You can stream and download Deep Cry at my bandcamp page:
I know I’ve not been on here for quite some time… But, the good news is I’m coming out with my first album, which I’m super excited about. I worked with some amazing artist! Also, there’s a lot of steelpan! Woot! Anyway, I thought this article I originally wrote for Tom Tom magazine is a great starting point for this direction I’m heading. Here’s to things to come!
“Underlying the music Africans brought to the New World was the principle that music must help people live. Without being less aesthetic, this is a very functional approach, whereby music is made to give people strength when they are weak; it must lift their spirits when they are down. With music people can celebrate the joys of life, and indeed music is itself one of life’s greatest pleasures, yet it must also connect people with their ancestors in the land of the dead, and summon the deities from the heavens above. Most importantly, music must strengthen the bonds between people because only with and through others we become fully human.” –The Illustrated Story of Pan, pg.24.
I grew up surrounded by music. For most of my formative years, I lived seconds away from a steelband orchestra panyard. I remember being so excited when the Christmas season began, because it not only meant the sound of Parang, but also the beginning preparations for Carnival. It is during this season the steelpan orchestras choose their calypso song anthem, and begin rehearsing for the largest steelband competition in the world: Panorama!
My little self would stay up late, trying to feign away sleep at my window, listening to my village’s steelpan orchestra rehearse, which was one of the most magical experiences of my childhood. My brother who is a couple years older, he was allowed to play and be in the panyard. I suppose it was because of his intimate relationship with something as beautiful as the steelpan which initially made me wonder why I could not be involved in such magic. I mean, we were a part of the same magic we created for our parents when we sang together with our other siblings; when we put on our own talent shows on evenings. Break dancing, believing we were a version of Michael Jackson. So, from a very young age, my curiosity was sparked. This spark helped in my obsessive love of the steelpan.
I fell in love with the tenor pan. I fell in love with its circular, shiny chromed mystery, which to me represented, genius. I would stare at my brother’s tenor pan, completely mesmerized by what I probably did not understand at that time was the instrument’s aesthetics. The sound of the steelpan possessed me. Enough so, given any opportunity, I stole my brother’s sticks, and tried to play the calypso song our village’s steelpan orchestra chose for their ten minute Panorama reinterpretation. I did not care how much noise; how many bad notes I played trying to capture the arrangement, or how many times my brother swore he was going to kill me for touching his pan. I could not resist the pan’s hypnotic allure.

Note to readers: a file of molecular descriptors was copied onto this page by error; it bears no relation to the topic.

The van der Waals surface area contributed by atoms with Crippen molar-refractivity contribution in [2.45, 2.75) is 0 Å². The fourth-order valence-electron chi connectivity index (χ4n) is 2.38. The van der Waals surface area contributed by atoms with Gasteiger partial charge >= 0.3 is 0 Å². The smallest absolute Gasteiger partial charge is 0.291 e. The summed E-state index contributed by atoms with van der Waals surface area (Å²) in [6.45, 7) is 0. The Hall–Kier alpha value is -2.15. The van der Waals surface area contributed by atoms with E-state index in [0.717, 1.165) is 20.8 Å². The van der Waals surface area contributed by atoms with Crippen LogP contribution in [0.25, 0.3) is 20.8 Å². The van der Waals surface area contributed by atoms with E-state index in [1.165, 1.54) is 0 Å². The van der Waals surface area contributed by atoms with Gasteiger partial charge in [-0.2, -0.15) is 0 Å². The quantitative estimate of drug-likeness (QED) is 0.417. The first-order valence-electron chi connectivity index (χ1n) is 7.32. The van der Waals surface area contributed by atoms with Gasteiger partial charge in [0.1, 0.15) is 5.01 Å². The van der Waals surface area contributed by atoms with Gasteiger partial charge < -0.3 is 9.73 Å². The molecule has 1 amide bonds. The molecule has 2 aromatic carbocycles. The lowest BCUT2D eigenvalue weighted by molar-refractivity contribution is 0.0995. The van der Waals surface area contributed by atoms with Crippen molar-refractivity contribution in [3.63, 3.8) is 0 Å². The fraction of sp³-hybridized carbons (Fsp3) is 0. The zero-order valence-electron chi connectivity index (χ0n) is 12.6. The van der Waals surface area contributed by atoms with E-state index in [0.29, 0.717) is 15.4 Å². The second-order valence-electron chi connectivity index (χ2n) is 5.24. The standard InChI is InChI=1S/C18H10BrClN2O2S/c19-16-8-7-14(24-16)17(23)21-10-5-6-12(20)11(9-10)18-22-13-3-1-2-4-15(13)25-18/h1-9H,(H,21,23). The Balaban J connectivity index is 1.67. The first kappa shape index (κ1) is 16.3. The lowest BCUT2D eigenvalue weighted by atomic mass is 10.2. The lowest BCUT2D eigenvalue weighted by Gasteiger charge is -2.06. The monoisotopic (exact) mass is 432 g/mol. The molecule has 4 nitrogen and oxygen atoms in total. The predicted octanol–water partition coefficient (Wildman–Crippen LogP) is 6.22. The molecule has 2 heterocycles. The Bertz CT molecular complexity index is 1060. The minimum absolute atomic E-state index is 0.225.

I began running away to the panyard. I possibly annoyed the orchestra’s captain with my fantasy, that I was a crackshot. When actually, I was out tuning the various pans which were left unattended. I was unaware there was a touch; a difference between beating and playing the pan. A grace.
The captain started me off on the Grundig (Double Guitar). It was both exciting and difficult learning how to play, because not only does the pan want of the player to understand rhythm, but the rhythm has to be strummed, in synced with the melodies. The touch has to be even, precise, on both pans. The physical hand coordination must execute equal independence, like harmonious ambidexterity.
The captain, satisfied that the mystery of balancing the physical motion of this hand dance for the Grundig‘s sound held my attention, told me if I learned how to play it well, then I could move onto my desired pan: the shiny chrome tenor. The lead pan in the orchestra. Nothing, absolutely nothing seemed more important, as everything meant being a part of this complete brilliance.
Though I did not have the words for it, being in the panyard meant something beyond the zeal I felt. I’d goggle at the crackshots – the steelpan prodigies, the steelpan god geniuses – in complete awe, because they knew something far beyond my obsession and shared love of the instrument. Yes, even though they were possessed as I, their lives surrounded living and breathing for this period in Trinidad and Tobago’s celebratory uproar for freedom. They lived for carving the arrangement into their hearts; for the united dance of going into battle with their fellow pannist. I wanted to be like them.
“[Clive (legendary steelband arranger] Bradley himself said that Carnival is a healing time for us, it is a golden link that runs through everybody, it is a connector for all of us, and he used the music to reflect his relationship to the band and the community.”The Illustrated Story of Pan, pg. 228.
My parents became concerned about my presence at the panyard. Although my brother and I are close in age, there were not many young girls, and very few women pannist in the orchestra. With a playership which can exceed eighty members, the beginner age for a steelband orchestra’s pannist can be as early as a six year old to however old a pannist wants to hold on their sticks and play. This in itself, the wide diversity of ages, symbolizes the unison nature of the steelband culture. It also made me wonder why I could not join.